Tag Archives: focus

Find a Sacred Place

wp000119“Follow your bliss and the universe will open doors where there were only walls.” ~ Joseph Campbell

At the suggestion of a friend, I’ve been reading a lot of Joseph Campbell lately. I recently watched his DVD interviews with Bill Moyers around the idea of myth and the hero’s journey. A piece of the interviews that really caught my attention is their discussion about the importance of having a sacred place in our lives.
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A Rested Mind

“For those just coming back from vacation, think carefully about what you are going to put your fresh, valuable mind to in your first few days. Value this resource highly. It may be your only chance to see the mountain you are on, to decide if you’re taking the right path up, or even if it’s the right mountain to be climbing at all.” ~ David Rock in Psychology Today

For the past few weeks, I’ve been working on clearing my mind more often during the day. The natural tendency for a busy mind is to work ever-harder to crack a problem or find an innovative solution. The yogic belief is that a clear, unburdened, relaxed mind is actually a more creative, efficient problem solver. And now that belief has a boost from hardcore science.

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Ugly Yoga

Last night at the park, after my run, a girl was practicing yoga next to me. (A cute assortment of yogis had gathered at one end of the track.) She did lots of stretchy poses, the ones I like to do: Standing Crescents, High Lunges, Wide-Legged Forward Bends. And after enough peeking, I noticed a certain drama, and emphasis, on the flexibility. A prevailing hardness, not so much softness. And I realized, “That’s me. That’s how I (used to?) practice.”

I hadn’t escaped the showmanship. I was very conscious of the shapes I could or wanted to make. The more flexible I got in my practice, the more I felt the temptation to show off how flexible I was. Yoga was still an achievement, a skill, a linear path. Challenging the body, pushing towards an idealized shape, gave me a goal on which to focus, and a feeling of actually DOING something. I only started breathing deeply in yoga a couple years ago.

I’m studying therapeutic yoga now, and anatomy, and it’s made me close my eyes to go for feeling instead of shape. “Ugly Yoga”, someone called it. Permission is granted to differ from the pictures on the posters. Deeper layers of muscles are being found. Practice feels like conversation with the body, not mastery. And old poses have acquired new energy.

But still, it’s hard to practice without performing. Our extroverted culture encourages beautiful entertainers, and we’re all social beings. (Shantitown has a good post about acknowledging the desire to be recognized.)

I try to remember that recognition, once received, is actually an obstacle, just like the Sutras say about siddhis. [III.37 — “These faculties are obstacles in contemplation, but powers in active life.”] Recognition may serve me socially, but it’s one more thing I have to battle on my mat. Once I get it, I expect it again. If I don’t get it, I wonder “why not?” And there are much cooler things to focus on.

Focus Pocus

Well, I’m back in the city again. A few days in Florida with my mom filled me up on oranges (and blues and greens). I feel sunny inside, even if it’s not so much outside.

With the return to city life came the return to Twitter, CNN, texting, and emails. (I could have continued them through my trip, but chose to take a fairly full break.) And, happily, the Times, which today published a great article on the science of concentration. We know we’re living in the Age of Distraction; Winifred Gallagher wrote Rapt: Attention and the Focused Life to refocus our attention on our control of the matter: “…your choices determine your experience, just as William James said.” (‘My experience is what I agree to attend to.’)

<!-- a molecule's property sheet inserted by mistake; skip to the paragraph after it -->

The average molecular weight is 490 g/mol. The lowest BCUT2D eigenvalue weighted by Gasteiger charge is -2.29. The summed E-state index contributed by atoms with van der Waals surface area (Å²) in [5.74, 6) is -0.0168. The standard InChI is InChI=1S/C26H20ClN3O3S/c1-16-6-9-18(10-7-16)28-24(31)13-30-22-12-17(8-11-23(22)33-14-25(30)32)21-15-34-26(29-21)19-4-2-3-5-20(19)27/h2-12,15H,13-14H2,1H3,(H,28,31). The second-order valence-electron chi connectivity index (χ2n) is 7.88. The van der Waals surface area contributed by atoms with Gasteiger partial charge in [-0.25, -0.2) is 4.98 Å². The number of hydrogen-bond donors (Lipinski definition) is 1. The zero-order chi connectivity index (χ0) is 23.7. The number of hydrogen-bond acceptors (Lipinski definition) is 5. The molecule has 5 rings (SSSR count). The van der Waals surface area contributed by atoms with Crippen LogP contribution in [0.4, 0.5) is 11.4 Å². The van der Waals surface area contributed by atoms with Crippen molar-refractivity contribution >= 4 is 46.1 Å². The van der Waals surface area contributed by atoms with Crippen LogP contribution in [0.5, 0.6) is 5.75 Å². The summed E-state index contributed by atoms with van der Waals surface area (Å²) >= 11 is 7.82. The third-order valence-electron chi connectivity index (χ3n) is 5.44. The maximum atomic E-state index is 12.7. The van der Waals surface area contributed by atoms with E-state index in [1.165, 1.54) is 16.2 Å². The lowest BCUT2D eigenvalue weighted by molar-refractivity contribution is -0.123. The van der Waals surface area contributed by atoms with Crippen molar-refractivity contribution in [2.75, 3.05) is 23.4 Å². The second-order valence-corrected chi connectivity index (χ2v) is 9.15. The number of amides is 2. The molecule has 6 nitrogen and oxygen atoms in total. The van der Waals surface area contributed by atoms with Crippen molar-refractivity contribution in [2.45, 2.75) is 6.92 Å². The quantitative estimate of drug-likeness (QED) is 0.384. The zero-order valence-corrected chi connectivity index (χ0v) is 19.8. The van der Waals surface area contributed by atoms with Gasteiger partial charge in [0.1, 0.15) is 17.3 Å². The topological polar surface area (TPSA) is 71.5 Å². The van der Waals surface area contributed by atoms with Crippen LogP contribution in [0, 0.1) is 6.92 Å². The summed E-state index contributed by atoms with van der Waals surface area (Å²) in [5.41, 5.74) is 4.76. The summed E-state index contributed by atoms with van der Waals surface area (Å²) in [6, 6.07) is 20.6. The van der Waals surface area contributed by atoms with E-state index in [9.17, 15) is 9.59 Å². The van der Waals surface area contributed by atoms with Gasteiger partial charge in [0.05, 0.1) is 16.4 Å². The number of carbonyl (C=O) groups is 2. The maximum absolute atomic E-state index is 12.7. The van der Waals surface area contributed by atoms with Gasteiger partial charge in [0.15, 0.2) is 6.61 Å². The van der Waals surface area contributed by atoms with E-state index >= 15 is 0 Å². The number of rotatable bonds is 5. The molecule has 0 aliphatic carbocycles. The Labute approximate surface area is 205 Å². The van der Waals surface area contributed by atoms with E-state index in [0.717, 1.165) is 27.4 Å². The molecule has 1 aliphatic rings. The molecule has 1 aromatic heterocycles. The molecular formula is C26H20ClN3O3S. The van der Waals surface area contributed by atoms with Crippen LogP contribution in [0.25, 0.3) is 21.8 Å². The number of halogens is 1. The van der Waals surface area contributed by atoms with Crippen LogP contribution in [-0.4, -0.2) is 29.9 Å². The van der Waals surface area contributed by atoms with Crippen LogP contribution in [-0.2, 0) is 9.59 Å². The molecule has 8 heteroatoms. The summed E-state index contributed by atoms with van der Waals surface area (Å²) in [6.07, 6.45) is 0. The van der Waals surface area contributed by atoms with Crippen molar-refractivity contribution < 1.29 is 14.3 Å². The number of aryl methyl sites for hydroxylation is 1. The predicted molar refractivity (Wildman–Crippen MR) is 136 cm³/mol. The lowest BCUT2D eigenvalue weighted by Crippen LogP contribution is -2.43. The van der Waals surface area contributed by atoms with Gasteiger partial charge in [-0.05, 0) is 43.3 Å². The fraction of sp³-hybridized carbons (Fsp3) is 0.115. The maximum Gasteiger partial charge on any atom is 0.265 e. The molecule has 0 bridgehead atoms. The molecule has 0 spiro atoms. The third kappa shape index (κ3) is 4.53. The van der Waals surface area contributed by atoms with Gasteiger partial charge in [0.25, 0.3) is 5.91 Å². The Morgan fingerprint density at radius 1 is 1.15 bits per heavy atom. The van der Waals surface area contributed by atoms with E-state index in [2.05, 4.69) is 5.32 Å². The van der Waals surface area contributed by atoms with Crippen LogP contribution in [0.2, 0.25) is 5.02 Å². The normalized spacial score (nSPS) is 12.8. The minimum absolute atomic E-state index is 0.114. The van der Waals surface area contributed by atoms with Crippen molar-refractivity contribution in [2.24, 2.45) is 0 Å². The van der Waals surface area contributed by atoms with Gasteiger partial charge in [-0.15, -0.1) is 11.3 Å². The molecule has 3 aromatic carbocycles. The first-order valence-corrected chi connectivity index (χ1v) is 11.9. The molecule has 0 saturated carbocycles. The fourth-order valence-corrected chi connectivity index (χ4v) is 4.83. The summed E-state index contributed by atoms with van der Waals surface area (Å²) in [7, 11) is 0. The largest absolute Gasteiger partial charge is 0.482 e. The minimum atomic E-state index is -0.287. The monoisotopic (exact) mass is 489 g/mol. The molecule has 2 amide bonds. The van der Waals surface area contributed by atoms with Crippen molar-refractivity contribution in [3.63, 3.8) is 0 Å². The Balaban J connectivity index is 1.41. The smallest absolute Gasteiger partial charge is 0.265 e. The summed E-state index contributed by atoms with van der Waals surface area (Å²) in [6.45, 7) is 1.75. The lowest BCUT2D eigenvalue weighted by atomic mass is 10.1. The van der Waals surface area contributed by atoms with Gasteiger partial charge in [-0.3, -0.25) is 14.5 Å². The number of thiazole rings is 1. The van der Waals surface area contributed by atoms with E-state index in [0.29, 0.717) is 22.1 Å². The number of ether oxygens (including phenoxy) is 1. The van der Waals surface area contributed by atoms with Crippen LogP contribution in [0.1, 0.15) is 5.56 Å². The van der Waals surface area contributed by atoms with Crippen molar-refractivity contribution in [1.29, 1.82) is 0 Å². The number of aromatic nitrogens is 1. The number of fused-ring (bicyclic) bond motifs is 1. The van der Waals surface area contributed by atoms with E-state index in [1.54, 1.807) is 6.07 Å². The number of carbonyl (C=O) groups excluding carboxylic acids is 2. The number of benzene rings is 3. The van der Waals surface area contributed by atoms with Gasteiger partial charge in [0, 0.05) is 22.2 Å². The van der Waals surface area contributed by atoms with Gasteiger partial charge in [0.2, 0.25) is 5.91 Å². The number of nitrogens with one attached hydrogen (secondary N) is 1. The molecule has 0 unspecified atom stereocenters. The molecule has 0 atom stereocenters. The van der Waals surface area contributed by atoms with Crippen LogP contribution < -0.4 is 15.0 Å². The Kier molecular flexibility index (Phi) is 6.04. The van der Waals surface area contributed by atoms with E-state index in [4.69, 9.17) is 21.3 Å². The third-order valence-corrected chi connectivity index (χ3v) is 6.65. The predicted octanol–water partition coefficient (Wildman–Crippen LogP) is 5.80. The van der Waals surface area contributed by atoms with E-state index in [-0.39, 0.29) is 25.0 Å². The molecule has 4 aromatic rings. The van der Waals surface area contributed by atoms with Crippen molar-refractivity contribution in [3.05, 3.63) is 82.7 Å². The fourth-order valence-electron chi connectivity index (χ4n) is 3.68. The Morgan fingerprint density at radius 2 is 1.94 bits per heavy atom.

It’s like that old Ann Landers advice: no one can take advantage of you unless you let them. We can only be distracted by incessant emails if we choose to obsessively check them, or keep that notifier on. We can choose to wake up and run to our devices, or we can choose to first gather our thoughts at another table.

But what about those taxi rides / offices / airports / companions full of noise and distractions, out of our control?

Ms. Gallagher advocates meditation to increase your focus, but she says there are also simpler ways to put the lessons of attention researchers to use. Once she learned how hard it was for the brain to avoid paying attention to sounds, particularly other people’s voices, she began carrying ear plugs with her. When you’re trapped in a noisy subway car or a taxi with a TV that won’t turn off, she says you have to build your own “stimulus shelter.”

And a bit of practical advice:

She recommends starting your work day concentrating on your most important task for 90 minutes. At that point your prefrontal cortex probably needs a rest, and you can answer e-mail, return phone calls and sip caffeine (which does help attention) before focusing again. But until that first break, don’t get distracted by anything else, because it can take the brain 20 minutes to do the equivalent of rebooting after an interruption.

The last interesting takeaway was about scientists’ use of rhythmic light to assist our concentration. Regular, tiny pulses of light can create gamma waves in the brain, which are associated with focus and perception. This direct synchronization of neurons is interesting — I’ll be sure to consider strobe lights for my office — but I’m surprised the article did not mention music, a much more accessible assistant. Electronic music, with its lack of narrative and focus on atmosphere, does a great job of consolidating the fluctuations of the mind. (I posted a few favorite albums for yoga last month.) As background music, it’s often better than silence for concentration. There are even albums like “The Brainwave Suite” that promise to create alpha, theta, or delta brain waves with various ambient soundtracks. (I don’t know why they left out gamma.)

So, hopefully we can all learn to focus amid the symphony of modern life a bit better. Or we can stay on our smart phones, walking straight into traffic, and wait for Darwin to weed us out.

The Hardest Asana: Easy Pose

When I first started meditating, it was not what you’d call meditation. I’d sit down, close my eyes, try to focus, and promptly have a panic attack about all the things I should be doing besides SITTING ON THE FLOOR DOING NOTHING.

Gradually, I learned that there is some actual technique to this hobby. Yes, it’s incredibly simple, but in the same way that running is simple — you can still trip on a rock or run into a tree.